Although many aesthetically influential office chairs emerged at the beginning of the 20th century, it was a bad time for body-conscious design. Frank Lloyd Wright, for example, crafted a number of impressive chairs, but like other chair-designing architects, he was less interested in matching the chair to the human body than to the surrounding décor. In a couple of instances, he did acknowledge human movement. The Larkin Office Building, which he designed in 1904, featured three-legged office chairs for typists. When the typist leaned forward, the chair tilted with her. When complaints emerged about what became known as “the suicide chair”—because of its frightening instability—Wright defended his design, claiming that it forced good posture. (According to Edward Tenner’s book, Our Own Devices, Wright attempted to install the same three-legged chair in the Johnson Wax building in 1939 but received so much resistance that he eventually added front legs.)
The executive chair he created for the same building, still considered one of the greatest office chairs of all time, had a swivel mechanism for height adjustment. The chair, which now sits at the Metropolitan Museum of Art, was not particularly body conscious in any other way, which is why its elevated status continues to make many an ergonomist cringe.
The fact that Wright designed two utterly different chairs for two types of worker was representative of the time. Chairs indicated one’s status within the company, even from afar. At the time, men usually had one type of chair, and women had another; something that did not change for many decades.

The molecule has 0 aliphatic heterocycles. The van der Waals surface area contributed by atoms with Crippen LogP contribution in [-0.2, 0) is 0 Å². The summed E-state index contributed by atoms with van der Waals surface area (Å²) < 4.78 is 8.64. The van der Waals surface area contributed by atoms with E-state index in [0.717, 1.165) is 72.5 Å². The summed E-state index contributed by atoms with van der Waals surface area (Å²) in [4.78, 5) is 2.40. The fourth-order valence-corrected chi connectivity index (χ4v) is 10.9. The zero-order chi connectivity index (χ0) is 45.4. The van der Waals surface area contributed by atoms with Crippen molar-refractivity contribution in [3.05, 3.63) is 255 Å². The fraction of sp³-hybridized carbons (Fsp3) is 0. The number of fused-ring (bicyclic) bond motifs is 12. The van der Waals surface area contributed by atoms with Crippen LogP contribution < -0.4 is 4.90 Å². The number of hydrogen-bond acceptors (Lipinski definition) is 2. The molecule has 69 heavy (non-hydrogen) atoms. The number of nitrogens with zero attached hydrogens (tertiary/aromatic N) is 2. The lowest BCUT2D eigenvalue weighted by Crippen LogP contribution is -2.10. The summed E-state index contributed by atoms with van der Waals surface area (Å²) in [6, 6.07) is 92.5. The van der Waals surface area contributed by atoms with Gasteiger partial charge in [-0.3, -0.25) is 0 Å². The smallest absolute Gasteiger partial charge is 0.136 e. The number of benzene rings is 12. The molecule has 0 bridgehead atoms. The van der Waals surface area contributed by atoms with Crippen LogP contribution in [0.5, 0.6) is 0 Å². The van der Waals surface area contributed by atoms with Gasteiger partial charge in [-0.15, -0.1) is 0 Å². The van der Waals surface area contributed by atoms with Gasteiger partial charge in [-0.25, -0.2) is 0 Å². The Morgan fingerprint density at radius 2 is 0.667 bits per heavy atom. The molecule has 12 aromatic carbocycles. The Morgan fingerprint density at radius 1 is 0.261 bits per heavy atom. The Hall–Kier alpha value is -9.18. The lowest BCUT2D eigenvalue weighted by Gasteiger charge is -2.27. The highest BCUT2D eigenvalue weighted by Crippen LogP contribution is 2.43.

The 1920s, When a Backrest Made You Lazy
In the 1920s, the notion was prevalent that sitting comfortably made for laziness, and it was not uncommon to see workers laboring in factories on backless benches. Reacting to complaints of declining productivity and illness, particularly among women—a growing presence in the workforce—a company called Tan-Sad marketed a swiveling chair with a curved backrest that could be adjusted to suit the height of each worker. Around the same time, William Ferris created the Do/More Chair, which he marketed as helping to prevent hemorrhoids, kidney trouble, constipation, and a whole host of other problems caused by slouching in competitors’ chairs. Later models also promised to tone executives’ abs.